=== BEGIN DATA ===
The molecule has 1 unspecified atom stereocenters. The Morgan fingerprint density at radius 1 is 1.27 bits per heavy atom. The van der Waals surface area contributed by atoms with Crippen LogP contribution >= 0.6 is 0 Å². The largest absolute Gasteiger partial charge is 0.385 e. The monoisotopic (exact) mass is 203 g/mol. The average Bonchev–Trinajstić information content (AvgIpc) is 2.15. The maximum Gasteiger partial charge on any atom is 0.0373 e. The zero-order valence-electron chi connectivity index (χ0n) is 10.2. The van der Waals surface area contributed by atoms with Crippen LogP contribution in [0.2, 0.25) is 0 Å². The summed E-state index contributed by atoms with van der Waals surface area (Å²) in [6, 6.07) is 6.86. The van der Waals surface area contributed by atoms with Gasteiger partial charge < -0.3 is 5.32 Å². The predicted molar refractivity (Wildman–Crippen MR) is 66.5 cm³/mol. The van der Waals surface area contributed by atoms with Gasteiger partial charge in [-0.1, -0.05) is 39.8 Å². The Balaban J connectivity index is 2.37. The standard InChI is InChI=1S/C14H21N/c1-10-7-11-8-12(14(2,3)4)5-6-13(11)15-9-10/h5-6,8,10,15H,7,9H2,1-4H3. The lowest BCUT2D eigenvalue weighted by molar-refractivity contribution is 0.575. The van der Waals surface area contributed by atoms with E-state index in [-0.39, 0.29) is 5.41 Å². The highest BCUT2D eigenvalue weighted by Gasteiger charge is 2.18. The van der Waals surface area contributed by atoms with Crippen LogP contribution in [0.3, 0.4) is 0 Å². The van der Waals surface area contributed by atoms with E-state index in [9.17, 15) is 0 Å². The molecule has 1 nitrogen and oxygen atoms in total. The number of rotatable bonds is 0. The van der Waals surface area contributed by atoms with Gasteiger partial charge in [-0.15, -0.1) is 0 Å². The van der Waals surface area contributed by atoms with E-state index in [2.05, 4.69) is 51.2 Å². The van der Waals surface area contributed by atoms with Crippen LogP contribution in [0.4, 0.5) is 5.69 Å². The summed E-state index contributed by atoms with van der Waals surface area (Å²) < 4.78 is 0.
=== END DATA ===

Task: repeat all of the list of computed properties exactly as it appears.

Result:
The molecule has 1 unspecified atom stereocenters. The Morgan fingerprint density at radius 1 is 1.27 bits per heavy atom. The van der Waals surface area contributed by atoms with Crippen LogP contribution >= 0.6 is 0 Å². The largest absolute Gasteiger partial charge is 0.385 e. The monoisotopic (exact) mass is 203 g/mol. The average Bonchev–Trinajstić information content (AvgIpc) is 2.15. The maximum Gasteiger partial charge on any atom is 0.0373 e. The zero-order valence-electron chi connectivity index (χ0n) is 10.2. The van der Waals surface area contributed by atoms with Crippen LogP contribution in [0.2, 0.25) is 0 Å². The summed E-state index contributed by atoms with van der Waals surface area (Å²) in [6, 6.07) is 6.86. The van der Waals surface area contributed by atoms with Gasteiger partial charge < -0.3 is 5.32 Å². The predicted molar refractivity (Wildman–Crippen MR) is 66.5 cm³/mol. The van der Waals surface area contributed by atoms with Gasteiger partial charge in [-0.1, -0.05) is 39.8 Å². The Balaban J connectivity index is 2.37. The standard InChI is InChI=1S/C14H21N/c1-10-7-11-8-12(14(2,3)4)5-6-13(11)15-9-10/h5-6,8,10,15H,7,9H2,1-4H3. The lowest BCUT2D eigenvalue weighted by molar-refractivity contribution is 0.575. The van der Waals surface area contributed by atoms with E-state index in [-0.39, 0.29) is 5.41 Å². The highest BCUT2D eigenvalue weighted by Gasteiger charge is 2.18. The van der Waals surface area contributed by atoms with Crippen LogP contribution in [0.3, 0.4) is 0 Å². The van der Waals surface area contributed by atoms with E-state index in [9.17, 15) is 0 Å². The molecule has 1 nitrogen and oxygen atoms in total. The number of rotatable bonds is 0. The van der Waals surface area contributed by atoms with Gasteiger partial charge in [-0.15, -0.1) is 0 Å². The van der Waals surface area contributed by atoms with E-state index in [2.05, 4.69) is 51.2 Å². The van der Waals surface area contributed by atoms with Crippen LogP contribution in [0.4, 0.5) is 5.69 Å². The summed E-state index contributed by atoms with van der Waals surface area (Å²) < 4.78 is 0.